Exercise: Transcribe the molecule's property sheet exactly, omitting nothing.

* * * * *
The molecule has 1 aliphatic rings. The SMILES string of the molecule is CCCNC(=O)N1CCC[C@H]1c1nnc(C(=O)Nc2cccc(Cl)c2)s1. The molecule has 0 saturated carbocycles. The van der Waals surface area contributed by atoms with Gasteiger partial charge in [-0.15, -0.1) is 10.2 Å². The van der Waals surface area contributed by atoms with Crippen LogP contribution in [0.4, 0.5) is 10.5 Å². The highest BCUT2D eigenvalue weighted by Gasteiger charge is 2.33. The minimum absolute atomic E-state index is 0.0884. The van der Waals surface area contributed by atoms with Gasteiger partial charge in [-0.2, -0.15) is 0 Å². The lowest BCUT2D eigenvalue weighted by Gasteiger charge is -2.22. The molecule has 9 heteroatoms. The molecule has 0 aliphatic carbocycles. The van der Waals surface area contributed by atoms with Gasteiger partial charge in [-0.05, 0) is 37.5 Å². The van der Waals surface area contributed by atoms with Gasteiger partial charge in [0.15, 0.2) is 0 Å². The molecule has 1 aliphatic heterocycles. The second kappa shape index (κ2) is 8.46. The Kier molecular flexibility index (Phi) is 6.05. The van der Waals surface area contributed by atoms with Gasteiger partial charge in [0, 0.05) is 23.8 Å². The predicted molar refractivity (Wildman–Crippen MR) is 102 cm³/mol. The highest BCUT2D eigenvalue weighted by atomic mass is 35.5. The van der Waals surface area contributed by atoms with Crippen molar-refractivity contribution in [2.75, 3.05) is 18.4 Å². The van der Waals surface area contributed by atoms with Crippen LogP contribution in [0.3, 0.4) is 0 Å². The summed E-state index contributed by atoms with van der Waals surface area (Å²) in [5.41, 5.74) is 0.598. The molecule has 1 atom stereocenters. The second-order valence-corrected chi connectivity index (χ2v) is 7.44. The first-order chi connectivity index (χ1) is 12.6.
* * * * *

The molecule has 1 aliphatic rings. The SMILES string of the molecule is CCCNC(=O)N1CCC[C@H]1c1nnc(C(=O)Nc2cccc(Cl)c2)s1. The molecule has 0 saturated carbocycles. The van der Waals surface area contributed by atoms with Gasteiger partial charge in [-0.15, -0.1) is 10.2 Å². The van der Waals surface area contributed by atoms with Crippen LogP contribution in [0.4, 0.5) is 10.5 Å². The highest BCUT2D eigenvalue weighted by Gasteiger charge is 2.33. The minimum absolute atomic E-state index is 0.0884. The van der Waals surface area contributed by atoms with Gasteiger partial charge in [-0.2, -0.15) is 0 Å². The lowest BCUT2D eigenvalue weighted by Gasteiger charge is -2.22. The molecule has 9 heteroatoms. The molecule has 0 aliphatic carbocycles. The van der Waals surface area contributed by atoms with Gasteiger partial charge in [-0.05, 0) is 37.5 Å². The van der Waals surface area contributed by atoms with Gasteiger partial charge in [0.15, 0.2) is 0 Å². The molecule has 1 aliphatic heterocycles. The second kappa shape index (κ2) is 8.46. The Kier molecular flexibility index (Phi) is 6.05. The van der Waals surface area contributed by atoms with Gasteiger partial charge in [0, 0.05) is 23.8 Å². The predicted molar refractivity (Wildman–Crippen MR) is 102 cm³/mol. The highest BCUT2D eigenvalue weighted by atomic mass is 35.5. The van der Waals surface area contributed by atoms with Crippen molar-refractivity contribution in [2.75, 3.05) is 18.4 Å². The van der Waals surface area contributed by atoms with Crippen LogP contribution in [0.3, 0.4) is 0 Å². The summed E-state index contributed by atoms with van der Waals surface area (Å²) in [5.41, 5.74) is 0.598. The molecule has 1 atom stereocenters. The second-order valence-corrected chi connectivity index (χ2v) is 7.44. The first-order chi connectivity index (χ1) is 12.6.